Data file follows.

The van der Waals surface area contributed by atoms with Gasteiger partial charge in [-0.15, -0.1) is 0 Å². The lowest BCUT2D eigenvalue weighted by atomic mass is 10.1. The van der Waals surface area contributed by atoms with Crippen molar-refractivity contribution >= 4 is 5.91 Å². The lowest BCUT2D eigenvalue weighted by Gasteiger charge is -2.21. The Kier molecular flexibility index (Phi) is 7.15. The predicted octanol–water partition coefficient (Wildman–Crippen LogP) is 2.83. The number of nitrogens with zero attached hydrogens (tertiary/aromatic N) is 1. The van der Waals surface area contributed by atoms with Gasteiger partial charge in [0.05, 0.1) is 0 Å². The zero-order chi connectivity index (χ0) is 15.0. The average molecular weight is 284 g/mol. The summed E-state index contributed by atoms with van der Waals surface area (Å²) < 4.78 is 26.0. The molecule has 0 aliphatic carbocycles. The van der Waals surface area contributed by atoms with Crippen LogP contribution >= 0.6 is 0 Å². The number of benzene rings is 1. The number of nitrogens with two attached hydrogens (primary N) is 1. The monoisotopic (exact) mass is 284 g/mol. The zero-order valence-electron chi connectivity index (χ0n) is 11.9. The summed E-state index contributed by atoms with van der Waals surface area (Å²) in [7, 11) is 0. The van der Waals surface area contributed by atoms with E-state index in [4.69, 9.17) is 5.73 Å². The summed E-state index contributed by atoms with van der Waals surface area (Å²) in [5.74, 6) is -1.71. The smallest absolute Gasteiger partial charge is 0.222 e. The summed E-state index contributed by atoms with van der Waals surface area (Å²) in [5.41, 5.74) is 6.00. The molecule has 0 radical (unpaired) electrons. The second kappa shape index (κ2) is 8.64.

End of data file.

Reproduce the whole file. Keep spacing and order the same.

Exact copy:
The van der Waals surface area contributed by atoms with Gasteiger partial charge in [-0.15, -0.1) is 0 Å². The lowest BCUT2D eigenvalue weighted by atomic mass is 10.1. The van der Waals surface area contributed by atoms with Crippen molar-refractivity contribution >= 4 is 5.91 Å². The lowest BCUT2D eigenvalue weighted by Gasteiger charge is -2.21. The Kier molecular flexibility index (Phi) is 7.15. The predicted octanol–water partition coefficient (Wildman–Crippen LogP) is 2.83. The number of nitrogens with zero attached hydrogens (tertiary/aromatic N) is 1. The van der Waals surface area contributed by atoms with Gasteiger partial charge in [0.05, 0.1) is 0 Å². The zero-order chi connectivity index (χ0) is 15.0. The average molecular weight is 284 g/mol. The summed E-state index contributed by atoms with van der Waals surface area (Å²) < 4.78 is 26.0. The molecule has 0 aliphatic carbocycles. The van der Waals surface area contributed by atoms with Crippen LogP contribution >= 0.6 is 0 Å². The number of benzene rings is 1. The number of nitrogens with two attached hydrogens (primary N) is 1. The monoisotopic (exact) mass is 284 g/mol. The zero-order valence-electron chi connectivity index (χ0n) is 11.9. The summed E-state index contributed by atoms with van der Waals surface area (Å²) in [7, 11) is 0. The van der Waals surface area contributed by atoms with E-state index in [4.69, 9.17) is 5.73 Å². The summed E-state index contributed by atoms with van der Waals surface area (Å²) in [5.74, 6) is -1.71. The smallest absolute Gasteiger partial charge is 0.222 e. The summed E-state index contributed by atoms with van der Waals surface area (Å²) in [5.41, 5.74) is 6.00. The molecule has 0 radical (unpaired) electrons. The second kappa shape index (κ2) is 8.64.